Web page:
Saturday, 19 April 2014

derTANZ - Vatta

I've written about derTANZ before.  On the one hand, they're one of many Budapest bands who are doing remarkable things with a broad punk mindset at the moment.  On the other, they're completely different from any of the other groups from that city that have been getting airplay on my Dandelion Radio show over the past couple of years.

I don't want this to sound like a put-down of those other bands, some of whom produce a full-on trash/hardcore/noise rock onslaught I love almost to the point of insanity, but with derTANZ you get more.  There's plenty of noise here, but its overlaid with elements of psychedelic experimentation and improvisation that stand above practically anything else coming out of Hungary at the moment.  Last year's Kaktusz album ably showcased their unique aesthetic, and now Vatta has come along to show us more.

There's a more slick feel to the production on this album but thankfully that's not diminished their appeal one bit.  The songs alternate from doom-laden low moans to frantic blasts of anger with many shades of grey in between: sometimes the tempo and mood can fragment and rebuild within the same song - as in the remarkable 'Slow Tilt' - while the near-a capella of 'Elvis Left The Building' illustrates this band's penchant for challenging their listeners' expectations and winning hands down.

I'm playing 'Beginner's Bible' in my April show, which may well be my favourite track on the album, but this is a collection that works best as a whole rather than via snapshots or excerpts.  You can pick it up here: it's name your price and, should you choose to chuck a few coins into their bowl, you can be reassured this band will be putting them to very good use.  To be honest, I'd have been perfectly happy with a re-hashing of Kaktusz, but Vatta has bravely chosen to build on and extend the template and, in pulling it off so brilliantly, derTANZ are more than worthy of the half an hour or so of your time it takes to appreciate this fine album.

Friday, 18 April 2014

Nnevteiga - New Codes of the Unfun

Sometimes change is a good thing and sometimes it isn't.  I wasn't looking for Nnevteiga to make any major modifications to their sound after last year's stunning debut simply because there seemed so much more plundering of that wonderful sound to be done, and these guys were obviously the best people to do it.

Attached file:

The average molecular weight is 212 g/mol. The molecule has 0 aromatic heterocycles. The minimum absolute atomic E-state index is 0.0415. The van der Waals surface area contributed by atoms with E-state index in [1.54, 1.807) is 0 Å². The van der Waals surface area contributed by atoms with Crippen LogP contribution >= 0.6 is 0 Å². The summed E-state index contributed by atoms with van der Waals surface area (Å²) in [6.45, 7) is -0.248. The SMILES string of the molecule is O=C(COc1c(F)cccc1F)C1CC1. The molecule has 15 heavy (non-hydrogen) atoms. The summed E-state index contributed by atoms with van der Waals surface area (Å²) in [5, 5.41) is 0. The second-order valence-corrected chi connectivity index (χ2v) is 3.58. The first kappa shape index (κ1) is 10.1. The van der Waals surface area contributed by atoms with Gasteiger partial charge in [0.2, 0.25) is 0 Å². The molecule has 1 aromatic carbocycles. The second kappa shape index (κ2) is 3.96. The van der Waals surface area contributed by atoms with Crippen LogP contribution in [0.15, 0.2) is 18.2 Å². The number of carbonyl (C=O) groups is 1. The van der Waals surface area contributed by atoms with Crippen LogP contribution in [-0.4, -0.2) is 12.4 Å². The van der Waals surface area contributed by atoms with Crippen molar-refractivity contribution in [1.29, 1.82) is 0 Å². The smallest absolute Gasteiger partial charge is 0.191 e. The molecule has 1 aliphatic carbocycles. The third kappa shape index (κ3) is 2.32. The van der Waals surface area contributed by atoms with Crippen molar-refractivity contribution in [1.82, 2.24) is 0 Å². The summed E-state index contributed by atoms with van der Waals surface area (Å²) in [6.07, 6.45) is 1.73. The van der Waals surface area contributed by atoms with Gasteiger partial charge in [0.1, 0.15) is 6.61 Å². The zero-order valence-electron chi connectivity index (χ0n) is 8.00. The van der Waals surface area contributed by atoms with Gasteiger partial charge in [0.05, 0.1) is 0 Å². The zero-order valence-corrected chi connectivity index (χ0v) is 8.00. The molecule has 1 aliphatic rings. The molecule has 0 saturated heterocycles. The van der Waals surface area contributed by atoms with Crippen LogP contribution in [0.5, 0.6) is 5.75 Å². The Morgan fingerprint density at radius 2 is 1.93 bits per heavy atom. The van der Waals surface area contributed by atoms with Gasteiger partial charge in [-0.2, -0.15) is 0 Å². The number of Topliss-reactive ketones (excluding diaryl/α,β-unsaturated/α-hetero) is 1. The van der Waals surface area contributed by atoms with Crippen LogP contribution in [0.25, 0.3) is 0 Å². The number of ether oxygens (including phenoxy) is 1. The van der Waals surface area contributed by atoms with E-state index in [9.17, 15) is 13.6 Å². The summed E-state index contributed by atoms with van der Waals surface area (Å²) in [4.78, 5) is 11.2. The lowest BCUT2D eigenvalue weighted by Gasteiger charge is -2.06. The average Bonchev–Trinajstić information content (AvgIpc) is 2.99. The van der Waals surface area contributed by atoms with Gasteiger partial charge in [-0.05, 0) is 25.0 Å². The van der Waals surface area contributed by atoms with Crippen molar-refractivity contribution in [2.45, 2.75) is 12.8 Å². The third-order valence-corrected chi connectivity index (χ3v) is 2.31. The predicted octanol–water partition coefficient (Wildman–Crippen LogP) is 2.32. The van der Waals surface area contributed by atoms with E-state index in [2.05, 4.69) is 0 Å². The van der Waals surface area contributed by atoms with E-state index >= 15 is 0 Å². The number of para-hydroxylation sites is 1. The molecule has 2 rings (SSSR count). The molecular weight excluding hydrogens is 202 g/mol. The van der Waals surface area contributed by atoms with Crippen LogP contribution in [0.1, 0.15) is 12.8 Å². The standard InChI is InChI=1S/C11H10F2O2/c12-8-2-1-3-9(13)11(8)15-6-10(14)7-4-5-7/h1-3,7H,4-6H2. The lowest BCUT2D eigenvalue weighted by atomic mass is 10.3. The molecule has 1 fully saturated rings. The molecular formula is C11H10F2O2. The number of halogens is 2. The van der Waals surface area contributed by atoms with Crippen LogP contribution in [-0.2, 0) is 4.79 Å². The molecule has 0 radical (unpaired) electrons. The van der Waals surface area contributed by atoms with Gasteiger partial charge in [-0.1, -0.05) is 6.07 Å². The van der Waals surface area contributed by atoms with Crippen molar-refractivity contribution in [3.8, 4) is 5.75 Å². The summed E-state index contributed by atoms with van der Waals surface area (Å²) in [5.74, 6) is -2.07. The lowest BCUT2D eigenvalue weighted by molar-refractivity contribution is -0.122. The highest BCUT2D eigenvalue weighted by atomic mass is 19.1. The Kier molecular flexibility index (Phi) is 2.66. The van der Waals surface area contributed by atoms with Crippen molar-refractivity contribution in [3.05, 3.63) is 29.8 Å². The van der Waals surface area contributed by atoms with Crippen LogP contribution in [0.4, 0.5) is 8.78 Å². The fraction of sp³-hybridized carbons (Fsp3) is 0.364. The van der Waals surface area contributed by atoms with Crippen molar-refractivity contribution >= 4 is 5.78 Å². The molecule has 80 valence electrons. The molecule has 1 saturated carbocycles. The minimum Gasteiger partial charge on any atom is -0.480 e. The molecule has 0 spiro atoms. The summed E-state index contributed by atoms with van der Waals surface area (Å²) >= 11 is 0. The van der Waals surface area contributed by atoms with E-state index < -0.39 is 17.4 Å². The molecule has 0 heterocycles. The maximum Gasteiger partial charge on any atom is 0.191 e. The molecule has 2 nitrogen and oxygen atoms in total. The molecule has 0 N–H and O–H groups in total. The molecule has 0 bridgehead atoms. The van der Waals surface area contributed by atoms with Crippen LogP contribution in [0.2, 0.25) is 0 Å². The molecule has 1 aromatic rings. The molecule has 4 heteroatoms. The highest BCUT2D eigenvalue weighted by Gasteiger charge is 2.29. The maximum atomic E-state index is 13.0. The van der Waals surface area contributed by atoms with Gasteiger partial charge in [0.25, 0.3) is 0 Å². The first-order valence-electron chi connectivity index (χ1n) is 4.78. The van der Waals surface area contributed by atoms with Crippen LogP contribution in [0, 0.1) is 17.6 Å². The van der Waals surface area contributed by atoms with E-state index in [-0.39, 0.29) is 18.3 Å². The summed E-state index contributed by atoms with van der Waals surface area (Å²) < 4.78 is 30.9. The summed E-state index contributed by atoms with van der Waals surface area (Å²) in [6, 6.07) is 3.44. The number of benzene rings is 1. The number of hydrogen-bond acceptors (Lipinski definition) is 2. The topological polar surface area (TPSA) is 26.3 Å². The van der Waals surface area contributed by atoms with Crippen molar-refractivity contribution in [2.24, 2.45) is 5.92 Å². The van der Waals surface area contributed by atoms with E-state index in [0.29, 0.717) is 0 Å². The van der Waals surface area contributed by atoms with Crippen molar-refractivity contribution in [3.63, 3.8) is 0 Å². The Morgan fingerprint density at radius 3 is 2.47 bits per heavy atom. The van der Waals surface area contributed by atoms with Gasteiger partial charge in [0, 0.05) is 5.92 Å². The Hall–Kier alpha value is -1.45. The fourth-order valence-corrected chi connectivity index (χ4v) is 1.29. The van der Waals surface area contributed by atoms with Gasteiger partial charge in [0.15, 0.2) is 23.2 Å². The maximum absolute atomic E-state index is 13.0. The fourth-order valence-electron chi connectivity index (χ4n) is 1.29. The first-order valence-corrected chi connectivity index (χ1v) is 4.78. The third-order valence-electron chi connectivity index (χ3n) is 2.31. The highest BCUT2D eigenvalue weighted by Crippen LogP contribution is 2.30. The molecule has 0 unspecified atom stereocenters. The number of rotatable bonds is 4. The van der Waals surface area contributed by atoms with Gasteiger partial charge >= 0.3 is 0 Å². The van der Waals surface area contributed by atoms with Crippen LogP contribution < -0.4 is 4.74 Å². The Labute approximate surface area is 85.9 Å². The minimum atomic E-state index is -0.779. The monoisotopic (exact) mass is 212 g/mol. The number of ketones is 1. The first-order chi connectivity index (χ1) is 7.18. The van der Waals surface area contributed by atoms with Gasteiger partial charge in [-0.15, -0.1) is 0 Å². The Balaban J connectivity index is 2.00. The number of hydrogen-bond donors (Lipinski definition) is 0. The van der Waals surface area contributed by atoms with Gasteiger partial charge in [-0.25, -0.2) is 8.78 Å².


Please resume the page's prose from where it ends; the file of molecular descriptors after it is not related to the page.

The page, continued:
I needn't have worried.  New Codes of the Unfun pretty much picks up where last year's self-titled masterpiece left off, weaving further layers of damaged intensity into a beautifully abrasive noise that stands apart from and above pretty much all the other beautifully abrasive noises in my life at the moment.  It's like the soundtrack to an emotional holocaust, covering a ravaged landscape from the warped sludge of 'Forest Fuck', its brooding instrumentation punctuated by howling vocal interjections, through the stuttering tremor of 'Merrick' and right out the other side where the sub-gothic wailing of the title track batters you into a submission you'd admitted well before it arrived.

The longest track on the album, 'Cold You And I', stands as one of the musical high points of 2014 so far, somehow absorbing pretty much all of the above elements into a four minute frenzy you could happily set before anyone who wanted to know what makes this band so damn special.  I'm playing the track in my April show on Dandelion Radio, which continues streaming until the end of the month.  There'll be something else from the album in my May show.

In the meantime, get the album here or e-mail the Tendresse label for a cassette copy:   Just four euros plus shipping for an album that'll keep you company for the rest of the year and well beyond that.